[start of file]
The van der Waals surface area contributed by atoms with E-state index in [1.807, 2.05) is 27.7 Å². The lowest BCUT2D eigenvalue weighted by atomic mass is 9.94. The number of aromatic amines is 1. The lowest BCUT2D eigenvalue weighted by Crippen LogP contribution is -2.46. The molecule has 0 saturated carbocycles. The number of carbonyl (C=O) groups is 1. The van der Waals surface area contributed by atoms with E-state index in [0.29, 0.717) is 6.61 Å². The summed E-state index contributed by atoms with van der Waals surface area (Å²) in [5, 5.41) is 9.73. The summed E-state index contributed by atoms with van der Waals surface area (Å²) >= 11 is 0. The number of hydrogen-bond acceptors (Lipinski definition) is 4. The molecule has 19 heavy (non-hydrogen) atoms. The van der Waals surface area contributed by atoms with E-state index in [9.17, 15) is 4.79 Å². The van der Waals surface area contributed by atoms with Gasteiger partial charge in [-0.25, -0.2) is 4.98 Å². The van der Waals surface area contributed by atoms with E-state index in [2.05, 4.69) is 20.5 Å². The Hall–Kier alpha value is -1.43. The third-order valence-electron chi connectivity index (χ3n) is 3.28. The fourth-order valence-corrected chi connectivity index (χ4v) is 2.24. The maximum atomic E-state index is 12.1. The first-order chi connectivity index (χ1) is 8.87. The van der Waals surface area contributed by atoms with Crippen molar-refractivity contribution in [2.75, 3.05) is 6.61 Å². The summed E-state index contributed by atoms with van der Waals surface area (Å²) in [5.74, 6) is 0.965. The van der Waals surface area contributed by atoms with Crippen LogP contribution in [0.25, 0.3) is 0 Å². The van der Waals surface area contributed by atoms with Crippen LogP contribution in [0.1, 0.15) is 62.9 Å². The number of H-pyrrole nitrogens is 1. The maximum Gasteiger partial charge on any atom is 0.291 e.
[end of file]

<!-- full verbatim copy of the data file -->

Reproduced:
The van der Waals surface area contributed by atoms with E-state index in [1.807, 2.05) is 27.7 Å². The lowest BCUT2D eigenvalue weighted by atomic mass is 9.94. The number of aromatic amines is 1. The lowest BCUT2D eigenvalue weighted by Crippen LogP contribution is -2.46. The molecule has 0 saturated carbocycles. The number of carbonyl (C=O) groups is 1. The van der Waals surface area contributed by atoms with E-state index in [0.29, 0.717) is 6.61 Å². The summed E-state index contributed by atoms with van der Waals surface area (Å²) in [5, 5.41) is 9.73. The summed E-state index contributed by atoms with van der Waals surface area (Å²) >= 11 is 0. The number of hydrogen-bond acceptors (Lipinski definition) is 4. The molecule has 19 heavy (non-hydrogen) atoms. The van der Waals surface area contributed by atoms with E-state index in [9.17, 15) is 4.79 Å². The van der Waals surface area contributed by atoms with Gasteiger partial charge in [-0.25, -0.2) is 4.98 Å². The van der Waals surface area contributed by atoms with E-state index in [2.05, 4.69) is 20.5 Å². The Hall–Kier alpha value is -1.43. The third-order valence-electron chi connectivity index (χ3n) is 3.28. The fourth-order valence-corrected chi connectivity index (χ4v) is 2.24. The maximum atomic E-state index is 12.1. The first-order chi connectivity index (χ1) is 8.87. The van der Waals surface area contributed by atoms with Crippen molar-refractivity contribution in [2.75, 3.05) is 6.61 Å². The summed E-state index contributed by atoms with van der Waals surface area (Å²) in [5.74, 6) is 0.965. The van der Waals surface area contributed by atoms with Crippen LogP contribution in [0.25, 0.3) is 0 Å². The van der Waals surface area contributed by atoms with Crippen LogP contribution in [0.1, 0.15) is 62.9 Å². The number of H-pyrrole nitrogens is 1. The maximum Gasteiger partial charge on any atom is 0.291 e.